Do Google's Patent Lobbying Efforts Matter In Patent Infringement Suits Against The Company?

from the hard-to-see-why dept

Google, of course, is on the receiving end of numerous patent lawsuits (and the number seems to keep growing). In one, brought by Erich Spangenberg's Bright Response LLC (you may recall Spangenberg's name from the fact that he recently was told to pay $4 million for violating a settlement in one of his other patent lawsuits, where he promised not to sue the same companies over the same patents), the patent holder is demanding Google turn over all information concerning its lobbying efforts on patent reform. As Google notes in response, its lobbying efforts on patent reform have absolutely nothing to do with whether or not there's any infringement on automatic message interpretation and routing systems -- a patent, by the way, that the EFF has designated as one of the ten worst patents out there.

This seems like a pure fishing expedition to (a) try to create more work for Google for no good reason and (b) have a well-known exploiter of the current patent system get access to what patent system reformers are talking about in DC. It has no bearing on the case one way or the other, and hopefully the judge agrees.


Reader Comments (rss)

(Flattened / Threaded)

  1.  
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    Anonymous Coward, Dec 10th, 2008 @ 5:38am

    aaaargh! Patent was said way to many times in these two brief paragraphs! I hate these lawyers can companies! Stop with all the patents, eat ice cream and remember the good ol days!

     

    reply to this | link to this | view in thread ]

  2.  
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    Evil Mike, Dec 10th, 2008 @ 6:09am

    Google Salt

    I'm glad Google is on the side of patent reform, and doing other stuff right as like, like their new "Salt" (NaCl) web-runtime environment.

     

    reply to this | link to this | view in thread ]

  3.  
    identicon
    Anonymous Coward, Dec 10th, 2008 @ 7:32am

    Lobbying efforts are an interesting ploy, but future changes to law have absolutely nothing to do with a current lawsuit. Google's lawyers are correct in their assessment and the discovery request will likely go down in flames as discovery is limited to matters affecting just the current lawsuit.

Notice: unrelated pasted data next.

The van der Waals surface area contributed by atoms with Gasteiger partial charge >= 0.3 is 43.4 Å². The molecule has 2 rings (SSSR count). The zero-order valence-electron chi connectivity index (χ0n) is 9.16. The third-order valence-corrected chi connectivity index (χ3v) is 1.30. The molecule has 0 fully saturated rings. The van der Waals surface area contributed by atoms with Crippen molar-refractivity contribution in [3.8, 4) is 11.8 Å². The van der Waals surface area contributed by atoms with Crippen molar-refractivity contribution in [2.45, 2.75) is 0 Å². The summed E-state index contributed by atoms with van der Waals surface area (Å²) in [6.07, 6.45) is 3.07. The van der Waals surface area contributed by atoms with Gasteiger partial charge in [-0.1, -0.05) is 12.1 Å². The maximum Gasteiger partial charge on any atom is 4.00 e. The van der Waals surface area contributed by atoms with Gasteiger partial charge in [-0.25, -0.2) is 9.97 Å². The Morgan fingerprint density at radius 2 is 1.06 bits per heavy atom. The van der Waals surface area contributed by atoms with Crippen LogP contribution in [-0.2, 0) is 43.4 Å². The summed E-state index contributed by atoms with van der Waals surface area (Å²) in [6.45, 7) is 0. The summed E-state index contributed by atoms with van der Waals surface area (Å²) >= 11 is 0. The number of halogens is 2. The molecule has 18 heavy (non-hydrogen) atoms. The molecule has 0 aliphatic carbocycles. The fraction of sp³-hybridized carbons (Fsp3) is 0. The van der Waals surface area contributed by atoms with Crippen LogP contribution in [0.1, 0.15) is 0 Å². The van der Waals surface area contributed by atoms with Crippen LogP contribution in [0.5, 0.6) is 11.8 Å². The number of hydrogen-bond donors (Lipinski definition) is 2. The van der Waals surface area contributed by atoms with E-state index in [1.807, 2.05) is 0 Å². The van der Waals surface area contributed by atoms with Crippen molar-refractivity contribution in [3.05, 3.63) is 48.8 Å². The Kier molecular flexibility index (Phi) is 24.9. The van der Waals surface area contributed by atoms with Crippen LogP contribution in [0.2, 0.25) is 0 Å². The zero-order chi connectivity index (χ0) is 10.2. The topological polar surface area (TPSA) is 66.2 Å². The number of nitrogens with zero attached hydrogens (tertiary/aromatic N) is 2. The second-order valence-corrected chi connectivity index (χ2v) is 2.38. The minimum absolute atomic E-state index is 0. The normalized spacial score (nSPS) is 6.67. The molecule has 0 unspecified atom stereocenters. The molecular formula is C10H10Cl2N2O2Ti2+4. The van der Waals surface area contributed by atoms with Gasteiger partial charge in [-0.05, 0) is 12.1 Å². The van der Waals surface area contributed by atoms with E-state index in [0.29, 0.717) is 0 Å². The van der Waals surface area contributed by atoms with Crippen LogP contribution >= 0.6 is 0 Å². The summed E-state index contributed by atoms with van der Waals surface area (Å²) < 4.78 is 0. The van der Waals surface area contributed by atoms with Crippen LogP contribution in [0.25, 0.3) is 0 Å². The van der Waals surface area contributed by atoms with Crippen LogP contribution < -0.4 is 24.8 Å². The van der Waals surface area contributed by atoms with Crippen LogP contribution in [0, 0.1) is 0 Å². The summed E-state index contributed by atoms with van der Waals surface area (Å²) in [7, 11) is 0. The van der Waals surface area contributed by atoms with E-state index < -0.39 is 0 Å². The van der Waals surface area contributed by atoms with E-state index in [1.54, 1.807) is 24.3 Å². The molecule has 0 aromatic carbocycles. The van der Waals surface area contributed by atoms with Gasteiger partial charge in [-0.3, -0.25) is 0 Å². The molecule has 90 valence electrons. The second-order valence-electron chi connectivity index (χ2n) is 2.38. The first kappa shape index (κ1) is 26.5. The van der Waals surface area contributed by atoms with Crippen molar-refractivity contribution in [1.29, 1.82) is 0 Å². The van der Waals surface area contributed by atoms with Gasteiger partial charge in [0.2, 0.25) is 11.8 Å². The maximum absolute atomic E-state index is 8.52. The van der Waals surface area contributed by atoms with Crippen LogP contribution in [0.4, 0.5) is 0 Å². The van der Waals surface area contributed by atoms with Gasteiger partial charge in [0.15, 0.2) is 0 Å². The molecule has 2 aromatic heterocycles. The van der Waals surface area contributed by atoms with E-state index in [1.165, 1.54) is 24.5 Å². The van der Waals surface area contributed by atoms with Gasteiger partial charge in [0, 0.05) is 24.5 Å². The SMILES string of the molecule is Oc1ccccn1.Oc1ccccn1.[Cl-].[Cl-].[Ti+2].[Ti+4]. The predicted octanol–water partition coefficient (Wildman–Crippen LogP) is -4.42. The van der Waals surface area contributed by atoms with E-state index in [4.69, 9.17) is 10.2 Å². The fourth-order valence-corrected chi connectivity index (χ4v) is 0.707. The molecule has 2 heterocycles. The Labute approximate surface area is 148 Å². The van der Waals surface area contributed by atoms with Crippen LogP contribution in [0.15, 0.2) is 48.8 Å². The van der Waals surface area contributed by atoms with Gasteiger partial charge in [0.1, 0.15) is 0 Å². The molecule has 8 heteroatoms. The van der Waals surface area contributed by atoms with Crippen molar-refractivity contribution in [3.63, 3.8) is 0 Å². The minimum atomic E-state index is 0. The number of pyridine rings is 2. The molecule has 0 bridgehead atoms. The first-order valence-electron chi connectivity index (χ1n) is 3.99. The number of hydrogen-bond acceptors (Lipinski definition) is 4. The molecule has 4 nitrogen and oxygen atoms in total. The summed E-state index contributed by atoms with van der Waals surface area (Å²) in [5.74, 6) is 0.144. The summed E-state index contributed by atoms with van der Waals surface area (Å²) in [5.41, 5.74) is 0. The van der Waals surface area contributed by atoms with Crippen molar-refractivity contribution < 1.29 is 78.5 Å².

reply to this | link to this | view in thread ]

  4.  
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    Anonymous Coward, Dec 10th, 2008 @ 2:06pm

    "It has no bearing on the case one way or the other, and hopefully the judge agrees."

    You seem to have this backwards - most Americans treat the judge's opinion as much more definitive than yours, you can disagree if you want but nobody cares !.

     

    reply to this | link to this | view in thread ]

  5.  
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    DanC, Dec 11th, 2008 @ 5:57am

    Re:

    most Americans treat the judge's opinion as much more definitive than yours, you can disagree if you want but nobody cares

    While I'm almost certain I'm feeding a blog troll with this response, it would seem that you have absolutely no idea what you're talking about. People disagree with judges all the time - that's why there's a court system with an appeals process in place. And even beyond those directly involved with a case, public opinion can (and often does) disagree with a judge.

    You are apparently of the opinion that if you don't happen to be a judge then no one should take your opinion on legal matters seriously, which is quite honestly idiotic.

     

    reply to this | link to this | view in thread ]


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